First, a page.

Social Engineering Penetration Testing: Social engineering scams such as phishing are a huge vulnerability and can’t be detected with a vulnerability scan. Conducting test social engineering scam tests will uncover which employees may pose a risk so they can receive remedial security awareness training.
Cloud Penetration Testing: According to Fortinet’s 2021 Cloud Security Report, 71% of organizations are pursuing a hybrid or multi-cloud strategy. While moving services to the cloud has numerous benefits, it can also increase your security risks and make it more difficult to detect vulnerabilities. Before conducting any penetration testing in the cloud, familiarize yourself with what types of penetration testing your cloud service provider (CSP) allows. Things like network stress testing and DDoS simulations are subject to CSP guidelines, and you may need approval before conducting these types of tests. The CSP will differentiate between user-operated services and vendor-operated services. You’ll have more pen testing freedom in your infrastructure-as-a-service environments than you would in a software-as-a-service offering, where you do not own the application. Your CSP doesn’t want your testing to impact their other customers or themselves. Some things that a cloud penetration test might look for would include insecure APIs, misconfigurations, bad access control, outdated software, and insecure coding practices.
When to Use Penetration Testing
Penetration testing is a tool that can be used in conjunction with vulnerability scanning to paint a more complete picture of your vulnerability landscape. You’ll likely be conducting vulnerability scanning more often than penetration testing as it is generally less expensive and is an automated process, as opposed to a penetration test which is extremely manual and requires the time and resources of skilled professionals. With the right tools, you can integrate vulnerability scanning into the CI/CD pipeline to help remediate vulnerabilities as they arise.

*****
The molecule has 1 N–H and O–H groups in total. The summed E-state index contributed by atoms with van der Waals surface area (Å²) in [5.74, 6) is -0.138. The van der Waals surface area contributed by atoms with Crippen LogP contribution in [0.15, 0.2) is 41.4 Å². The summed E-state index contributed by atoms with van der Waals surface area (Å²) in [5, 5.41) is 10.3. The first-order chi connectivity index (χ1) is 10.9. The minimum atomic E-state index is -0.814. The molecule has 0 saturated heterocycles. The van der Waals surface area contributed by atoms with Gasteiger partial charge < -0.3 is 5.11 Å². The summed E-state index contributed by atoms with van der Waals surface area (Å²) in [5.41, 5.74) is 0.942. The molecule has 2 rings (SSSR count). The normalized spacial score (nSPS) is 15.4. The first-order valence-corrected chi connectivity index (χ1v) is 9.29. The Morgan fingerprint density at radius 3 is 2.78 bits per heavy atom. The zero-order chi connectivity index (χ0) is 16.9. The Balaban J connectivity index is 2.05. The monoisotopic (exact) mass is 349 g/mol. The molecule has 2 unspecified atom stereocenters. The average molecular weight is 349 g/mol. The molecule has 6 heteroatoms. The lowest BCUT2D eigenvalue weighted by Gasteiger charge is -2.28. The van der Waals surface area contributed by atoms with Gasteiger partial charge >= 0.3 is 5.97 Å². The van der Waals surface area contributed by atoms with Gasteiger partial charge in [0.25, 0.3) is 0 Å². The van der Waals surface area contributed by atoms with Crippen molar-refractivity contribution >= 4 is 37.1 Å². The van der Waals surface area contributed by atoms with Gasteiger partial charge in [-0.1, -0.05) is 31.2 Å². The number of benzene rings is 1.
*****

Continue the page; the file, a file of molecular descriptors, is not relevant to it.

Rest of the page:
Penetration testing should certainly be conducted before deployment, but for companies with limited budgets, penetration testing may be most valuable after most of the significant changes have been made, as opposed to early in the development process. However, just like vulnerability scanning, penetration testing should not be a one-time occurrence. Depending on the budget you have available to you, you should be conducting pen testing at least once a year, with larger enterprises conducting more frequent testing because of the scope of their environment.
Keep in mind that the cost of your penetration test will vary depending on the type of test and the scope of the test, with prices anywhere from $4,000 to $100,000. There are different approaches for deciding what to test. Some organizations opt for a network perimeter test to focus broadly on internet-facing services that they see as posing the biggest risk. As cloud use and remote work increase, however, some organizations are choosing instead to approach pen testing from the individual asset/project perspective, building pen testing into the budget of their projects, as opposed to the security budget overall.
Another time a penetration test may be conducted is when you want to demonstrate good cybersecurity posture. Cyber insurers will see regular penetration testing as something that will lower your risk because you are more likely to find and address vulnerabilities, which can help you lower your premium. You should come away from your penetration test with a report that will help you in your remediation and can serve as documentation of sound vulnerability management practices.
Not sure where to start with penetration testing? RH-ISAC members have exclusive access to Member Exchange, our community discussion platform where retail and hospitality cybersecurity professionals collaborate and exchange knowledge. Check out RFIs on pen testing scope of work and recommendations for pen testing vendors. Visit the RH-ISAC website to see how RH-ISAC membership can benefit you.